According to Statistics SA, “South African youth are still vulnerable in the labour market. South Africa’s unemployment rate is high for both youth and adults; however, the unemployment rate among young people aged 15–34 was 38,2%, implying that more than one in every three young people in the labour force did not have a job in the first quarter of 2018.
Youth unemployment, however, is not unique to South Africa; it is a global phenomenon. According to the International Labour Organization (ILO), there are about 71 million unemployed youth, aged 15–24 years, globally in 2017, with many of them facing long-term unemployment. In South Africa, those aged 15–34 years are considered as youth”.
How do we increase the employability of our young people?
We all know education is one of the key answers to the social challenges we are facing. However traditional education as we know it is also failing. Many graduates with excellent degrees remain unemployed. What is needed is the right type of education. We need an education model that will ensure our young people are more employable and ready to cope in the future job markets.
One of my favorite quotes is that of Ralph Waldo Emerson. “That which we do not call education is more precious than that which we call so”.
What I have discovered about education over the last two decades as an educator of Emerging Adults (Young people between 18 – 30 years of age), is that education has two key components, academics and life lessons. Life lessons take place between the classes. The challenge is that the more essential experiences of life seem to slip by without us even noticing them. We need to become intentional about our education so that we can draw the value out of learning in everyday context.
How can we become more intentional about that which we do not call education?
1. Place a high value on Soft Skills
Establish the value of soft skills. You will only invest in what you value. If we fail to identify the value of that which we do not call ‘education’, we will fail to be intentional about investing in and developing that side of our education. When a value is placed on Social Emotional Learning (SEL), it will not be seen as an optional extra, but a crucial development to make oneself ‘future proof’.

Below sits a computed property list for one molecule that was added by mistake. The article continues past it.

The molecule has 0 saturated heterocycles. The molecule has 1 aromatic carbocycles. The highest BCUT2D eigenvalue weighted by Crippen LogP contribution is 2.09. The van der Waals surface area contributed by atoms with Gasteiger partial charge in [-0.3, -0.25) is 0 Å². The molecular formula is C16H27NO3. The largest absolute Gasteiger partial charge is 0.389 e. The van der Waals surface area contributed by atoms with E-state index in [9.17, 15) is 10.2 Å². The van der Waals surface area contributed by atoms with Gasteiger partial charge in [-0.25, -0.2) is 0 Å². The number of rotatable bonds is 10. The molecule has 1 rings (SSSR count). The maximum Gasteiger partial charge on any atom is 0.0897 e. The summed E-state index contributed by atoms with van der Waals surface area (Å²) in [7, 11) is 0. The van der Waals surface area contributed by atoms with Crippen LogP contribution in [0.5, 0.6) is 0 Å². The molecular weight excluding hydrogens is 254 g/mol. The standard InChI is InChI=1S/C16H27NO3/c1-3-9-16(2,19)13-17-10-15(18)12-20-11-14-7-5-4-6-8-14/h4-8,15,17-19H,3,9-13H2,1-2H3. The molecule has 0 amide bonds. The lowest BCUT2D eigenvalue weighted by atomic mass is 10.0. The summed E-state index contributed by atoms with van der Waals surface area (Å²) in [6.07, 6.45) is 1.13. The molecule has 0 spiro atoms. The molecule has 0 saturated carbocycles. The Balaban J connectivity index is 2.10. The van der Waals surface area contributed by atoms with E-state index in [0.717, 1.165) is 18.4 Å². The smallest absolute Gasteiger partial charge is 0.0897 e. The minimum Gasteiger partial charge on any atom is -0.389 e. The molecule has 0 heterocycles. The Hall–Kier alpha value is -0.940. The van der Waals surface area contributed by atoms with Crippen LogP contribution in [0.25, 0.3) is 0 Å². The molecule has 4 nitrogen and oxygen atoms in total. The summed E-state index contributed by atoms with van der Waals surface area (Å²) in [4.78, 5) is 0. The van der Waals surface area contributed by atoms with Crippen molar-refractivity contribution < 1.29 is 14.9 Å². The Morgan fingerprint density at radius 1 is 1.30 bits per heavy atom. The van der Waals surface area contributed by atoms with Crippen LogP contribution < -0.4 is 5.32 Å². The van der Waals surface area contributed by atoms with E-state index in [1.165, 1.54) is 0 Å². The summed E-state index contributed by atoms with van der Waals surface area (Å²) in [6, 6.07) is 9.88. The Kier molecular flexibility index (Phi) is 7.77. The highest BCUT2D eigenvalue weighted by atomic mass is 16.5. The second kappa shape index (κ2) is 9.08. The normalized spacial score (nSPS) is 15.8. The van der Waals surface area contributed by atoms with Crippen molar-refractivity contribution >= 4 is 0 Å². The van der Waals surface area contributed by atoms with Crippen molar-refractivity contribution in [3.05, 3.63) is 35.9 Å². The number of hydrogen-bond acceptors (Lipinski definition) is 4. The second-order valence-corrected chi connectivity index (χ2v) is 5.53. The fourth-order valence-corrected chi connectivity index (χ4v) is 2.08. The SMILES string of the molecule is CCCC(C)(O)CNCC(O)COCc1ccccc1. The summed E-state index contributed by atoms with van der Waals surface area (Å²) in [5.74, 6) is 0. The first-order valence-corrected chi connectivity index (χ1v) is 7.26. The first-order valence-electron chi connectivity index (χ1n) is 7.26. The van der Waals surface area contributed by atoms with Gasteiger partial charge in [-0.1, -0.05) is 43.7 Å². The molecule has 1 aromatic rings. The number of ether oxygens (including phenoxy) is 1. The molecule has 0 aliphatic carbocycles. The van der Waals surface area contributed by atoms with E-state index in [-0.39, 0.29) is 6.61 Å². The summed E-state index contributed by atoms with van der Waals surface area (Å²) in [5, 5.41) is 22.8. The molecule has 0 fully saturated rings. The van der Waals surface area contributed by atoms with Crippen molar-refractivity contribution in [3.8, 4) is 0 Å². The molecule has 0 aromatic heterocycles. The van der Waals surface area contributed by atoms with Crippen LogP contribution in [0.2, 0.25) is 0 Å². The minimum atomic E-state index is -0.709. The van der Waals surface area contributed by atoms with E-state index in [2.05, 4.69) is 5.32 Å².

2. Invest In your Soft Skill Credentials
Many of us have spent 12 years at school and invested another 3-7 years on our tertiary education. We can earn great academic credentials, but what about investing in our soft skills credentials? Reading books about soft skills, attend online or live seminars, doing short courses, anything that will ‘up skill’ you in the area of your soft skills. What if you don’t have money to invest in your personal soft skills development? Then draw value from life lessons. Thus my next point…
3. Draw value from life lessons
Life is the best learner, as you go through life be aware of the soft skills you are developing along the journey for example:
3.1 Make connections
Work on relational connections. Learn to socialize with all types of people. People older and younger than you. People from different social, economic backgrounds and different cultures. Learn to see and value in all people.
3.2 Learn how to handle conflict
Learn how to manage your emotions and that of others by developing effective conflict strategies before you face the conflict. If you have effective strategies in place, you will not be so caught off guard and thus less apologizing to do later. Learn from each problematic situation you find yourself in, what are the skills you have learned from each conflict situation?
3.3 Embrace Responsibility
Responsibility in many ways has become a curse word for this generation and to be avoided like the plague. Responsibility is not a curse, but a blessing. Wrapped up in responsibilities are the gifts of valuable life lessons. The more responsibility I take on, the faster I learn and grow.
3.4 See the value in developing Grit
When I have to push through the uncomfortable circumstances, I develop grit and grit and builds character. This character gives me the capacity to handle the next challenge life will throw at me.
Just remember Soft Skills are primarily non-academic, the first level is the knowledge of the Soft Skill the second level lies in practice. Practice re-enforces learning.
What would the result be if we paid more attention to investing in the softer side of our education and putting that into practice?
Maybe it is time, that which we don’t call education becomes as important as that which we call education?